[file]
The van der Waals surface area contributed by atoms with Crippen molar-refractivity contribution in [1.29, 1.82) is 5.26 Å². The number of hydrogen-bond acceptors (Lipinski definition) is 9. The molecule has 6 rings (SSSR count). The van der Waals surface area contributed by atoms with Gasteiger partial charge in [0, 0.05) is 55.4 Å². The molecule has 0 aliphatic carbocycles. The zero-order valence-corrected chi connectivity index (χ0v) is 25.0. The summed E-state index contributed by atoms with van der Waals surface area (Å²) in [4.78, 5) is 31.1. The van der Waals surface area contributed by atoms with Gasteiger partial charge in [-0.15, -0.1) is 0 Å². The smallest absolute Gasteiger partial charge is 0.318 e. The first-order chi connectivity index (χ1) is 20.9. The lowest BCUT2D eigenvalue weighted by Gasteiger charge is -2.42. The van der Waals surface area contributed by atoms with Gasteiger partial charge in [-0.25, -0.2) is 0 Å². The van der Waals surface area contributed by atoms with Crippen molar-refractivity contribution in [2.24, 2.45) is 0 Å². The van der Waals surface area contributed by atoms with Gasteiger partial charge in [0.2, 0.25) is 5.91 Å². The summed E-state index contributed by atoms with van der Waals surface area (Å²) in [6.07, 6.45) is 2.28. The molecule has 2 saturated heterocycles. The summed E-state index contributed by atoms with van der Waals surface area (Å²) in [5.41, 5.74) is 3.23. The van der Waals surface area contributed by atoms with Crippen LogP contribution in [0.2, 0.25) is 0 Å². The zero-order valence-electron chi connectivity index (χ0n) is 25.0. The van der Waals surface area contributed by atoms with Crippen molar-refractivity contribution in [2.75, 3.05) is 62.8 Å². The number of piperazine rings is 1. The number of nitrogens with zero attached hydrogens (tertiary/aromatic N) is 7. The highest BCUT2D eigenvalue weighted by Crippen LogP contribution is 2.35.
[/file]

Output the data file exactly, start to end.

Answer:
The van der Waals surface area contributed by atoms with Crippen molar-refractivity contribution in [1.29, 1.82) is 5.26 Å². The number of hydrogen-bond acceptors (Lipinski definition) is 9. The molecule has 6 rings (SSSR count). The van der Waals surface area contributed by atoms with Gasteiger partial charge in [0, 0.05) is 55.4 Å². The molecule has 0 aliphatic carbocycles. The zero-order valence-corrected chi connectivity index (χ0v) is 25.0. The summed E-state index contributed by atoms with van der Waals surface area (Å²) in [4.78, 5) is 31.1. The van der Waals surface area contributed by atoms with Gasteiger partial charge in [-0.15, -0.1) is 0 Å². The smallest absolute Gasteiger partial charge is 0.318 e. The first-order chi connectivity index (χ1) is 20.9. The lowest BCUT2D eigenvalue weighted by Gasteiger charge is -2.42. The van der Waals surface area contributed by atoms with Gasteiger partial charge in [-0.25, -0.2) is 0 Å². The van der Waals surface area contributed by atoms with Crippen molar-refractivity contribution in [2.24, 2.45) is 0 Å². The van der Waals surface area contributed by atoms with Gasteiger partial charge in [0.2, 0.25) is 5.91 Å². The summed E-state index contributed by atoms with van der Waals surface area (Å²) in [6.07, 6.45) is 2.28. The molecule has 2 saturated heterocycles. The summed E-state index contributed by atoms with van der Waals surface area (Å²) in [5.41, 5.74) is 3.23. The van der Waals surface area contributed by atoms with Crippen LogP contribution in [0.2, 0.25) is 0 Å². The zero-order valence-electron chi connectivity index (χ0n) is 25.0. The van der Waals surface area contributed by atoms with Crippen molar-refractivity contribution in [2.75, 3.05) is 62.8 Å². The number of piperazine rings is 1. The number of nitrogens with zero attached hydrogens (tertiary/aromatic N) is 7. The highest BCUT2D eigenvalue weighted by Crippen LogP contribution is 2.35.